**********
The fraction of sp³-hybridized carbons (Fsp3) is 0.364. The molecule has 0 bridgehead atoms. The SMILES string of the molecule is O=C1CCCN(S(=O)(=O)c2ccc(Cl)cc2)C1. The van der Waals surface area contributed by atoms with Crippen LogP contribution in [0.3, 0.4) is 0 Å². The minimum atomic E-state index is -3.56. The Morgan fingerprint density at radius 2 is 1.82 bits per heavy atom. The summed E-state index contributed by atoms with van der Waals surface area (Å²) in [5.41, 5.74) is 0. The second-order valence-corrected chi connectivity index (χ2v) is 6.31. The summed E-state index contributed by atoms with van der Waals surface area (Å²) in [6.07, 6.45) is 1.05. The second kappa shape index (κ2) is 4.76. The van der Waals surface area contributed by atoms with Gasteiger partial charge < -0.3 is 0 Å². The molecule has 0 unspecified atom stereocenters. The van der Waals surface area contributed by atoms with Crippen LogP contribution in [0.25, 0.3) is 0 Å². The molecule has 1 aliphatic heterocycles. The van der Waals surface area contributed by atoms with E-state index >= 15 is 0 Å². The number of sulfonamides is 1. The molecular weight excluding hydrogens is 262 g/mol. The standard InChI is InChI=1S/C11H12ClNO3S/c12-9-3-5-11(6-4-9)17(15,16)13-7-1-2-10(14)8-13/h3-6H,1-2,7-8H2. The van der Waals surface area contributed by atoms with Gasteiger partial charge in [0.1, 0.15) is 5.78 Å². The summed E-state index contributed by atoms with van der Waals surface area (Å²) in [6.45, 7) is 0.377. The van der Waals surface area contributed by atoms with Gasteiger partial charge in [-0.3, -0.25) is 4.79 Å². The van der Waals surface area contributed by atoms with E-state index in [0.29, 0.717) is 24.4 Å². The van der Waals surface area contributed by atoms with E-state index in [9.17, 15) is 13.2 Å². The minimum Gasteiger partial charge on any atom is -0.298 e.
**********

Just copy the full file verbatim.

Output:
The fraction of sp³-hybridized carbons (Fsp3) is 0.364. The molecule has 0 bridgehead atoms. The SMILES string of the molecule is O=C1CCCN(S(=O)(=O)c2ccc(Cl)cc2)C1. The van der Waals surface area contributed by atoms with Crippen LogP contribution in [0.3, 0.4) is 0 Å². The minimum atomic E-state index is -3.56. The Morgan fingerprint density at radius 2 is 1.82 bits per heavy atom. The summed E-state index contributed by atoms with van der Waals surface area (Å²) in [5.41, 5.74) is 0. The second-order valence-corrected chi connectivity index (χ2v) is 6.31. The summed E-state index contributed by atoms with van der Waals surface area (Å²) in [6.07, 6.45) is 1.05. The second kappa shape index (κ2) is 4.76. The van der Waals surface area contributed by atoms with Gasteiger partial charge < -0.3 is 0 Å². The molecule has 0 unspecified atom stereocenters. The van der Waals surface area contributed by atoms with Crippen LogP contribution in [0.25, 0.3) is 0 Å². The molecule has 1 aliphatic heterocycles. The van der Waals surface area contributed by atoms with E-state index >= 15 is 0 Å². The number of sulfonamides is 1. The molecular weight excluding hydrogens is 262 g/mol. The standard InChI is InChI=1S/C11H12ClNO3S/c12-9-3-5-11(6-4-9)17(15,16)13-7-1-2-10(14)8-13/h3-6H,1-2,7-8H2. The van der Waals surface area contributed by atoms with Gasteiger partial charge in [0.1, 0.15) is 5.78 Å². The summed E-state index contributed by atoms with van der Waals surface area (Å²) in [6.45, 7) is 0.377. The van der Waals surface area contributed by atoms with Gasteiger partial charge in [-0.3, -0.25) is 4.79 Å². The van der Waals surface area contributed by atoms with E-state index in [0.29, 0.717) is 24.4 Å². The van der Waals surface area contributed by atoms with E-state index in [9.17, 15) is 13.2 Å². The minimum Gasteiger partial charge on any atom is -0.298 e.